How Good is Your Mobile App From a Customer's Perspective?

customer choice

The quality of mobile apps has become a “must have” for the ones trying to stand out in today’s competitive market which is growing exponentially, and probably will continue growing in the next few years.

Almost 30% of all apps that are being developed are  apps.

Almost 30% of all apps that are being developed are mobile apps.

Mobile vs desktop traffic

84% of companies not currently building mobile apps are planning to do it in the near future.

The key to success in the mobile app market is producing quality mobile applications. There are 15,000 new apps released each week globally so you can imagine how hard is for your mobile app to stand out in this enormous market.

There are a lot of companies of different sizes developing apps, from teams of 5-6 people to medium-size companies and certainly companies with thousands of employees.


How Do You Succeed?

It has been shown how developers are often sacrificing quality to gain speed in the making of the app, pressured to release new apps and updates as soon as possible. In this process, the things that consumers value the most are commonly overlooked.

Top quality of apps resized 600

What the chart above tells us, is that for both developers and consumers, the things that matter most for an app with high quality are functionality, speed and simplicity. However, we can also see that the consumer value is focused on speed when developers might focus on simplicity.

Seeing that most of the characteristics for a quality app are oriented in the same direction, you may think that the average user is pleased with the mobile experience. The truth is far from that, only 1.7% of consumers could not recall ever having a bad experience with a mobile app.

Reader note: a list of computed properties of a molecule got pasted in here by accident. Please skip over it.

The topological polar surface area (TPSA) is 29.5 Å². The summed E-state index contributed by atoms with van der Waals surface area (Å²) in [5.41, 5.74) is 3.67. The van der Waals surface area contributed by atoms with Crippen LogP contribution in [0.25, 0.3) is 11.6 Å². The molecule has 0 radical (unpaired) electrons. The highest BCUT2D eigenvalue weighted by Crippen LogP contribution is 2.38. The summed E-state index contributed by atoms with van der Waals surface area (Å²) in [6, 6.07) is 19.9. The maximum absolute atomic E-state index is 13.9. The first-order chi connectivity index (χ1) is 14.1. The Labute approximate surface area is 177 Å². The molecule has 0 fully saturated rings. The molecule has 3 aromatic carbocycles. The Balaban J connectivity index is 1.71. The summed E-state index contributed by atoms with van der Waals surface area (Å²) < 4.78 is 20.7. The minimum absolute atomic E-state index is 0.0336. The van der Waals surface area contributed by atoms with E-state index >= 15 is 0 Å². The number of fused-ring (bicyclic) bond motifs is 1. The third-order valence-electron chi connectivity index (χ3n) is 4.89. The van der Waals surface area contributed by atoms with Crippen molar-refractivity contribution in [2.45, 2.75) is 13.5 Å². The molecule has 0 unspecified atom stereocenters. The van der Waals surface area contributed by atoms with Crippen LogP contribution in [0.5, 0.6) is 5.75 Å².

So, what are the common causes to have a bad experience, and what we can learn from them?

Turn off app chart resized 600

When the customers were asked about the bugs found in an app, nearly 50% answer that they would delete the app when a bug is found, and more than 35% would report a bug. Although that is not always a good thing for the developer, because the report could be sent to the app provider, social media, or to friends and peers.

Each bug then can cost you not only the customer, but also the spread of negative reviews for your brand, company or yourself. This should be the principal motivation to make a quality product from the beginning.

Since I’m attempting to convince you that the mobile app should be appealing to anyone who use it, the correct step is to show you a couple of questions that if the answer is “yes”, you are in the right path.

If you use your app when your friends are near:

-Does their attention get drawn to your screen?

-Does it look so good that they ask you what that app is for?

-Then, do they take a moment to the app store so they can try it themselves?



Use the only chance you have to make a first impression and make it a very good first impression.

When asked how to best keep users engaged, Robert Gary, Vice President of Mobile Care at Nuance, said, “The app must simply be easy to use and avoid frustrating customers.” It all comes down to usability.

Take advantage of usability testing and work with the feedback from a group of people who mimic your real user base before your application hits the hands of any actual users. Then continue testing to be sure your application will continue to delight them.

At the end, the app needs to be usable by your target market, and  it doesn’t matter if the rest of the world finds it usable. When the people in your target are not able to use the app, then your application is a failure.  A quality approach to every step of the application lifecycle can help you avoid that.

The source of the interviews is based on a global online survey from October to December

2013. The responses come from over 1,040+ software developers, testers and consumers.



About the Author

Fernando Estrada is a Software Test Engineer with 1+ years of experience in testing both, mobile and desktop applications. He currently works at iTexico as Test Engineer for Mobile (iOS/Android) projects.


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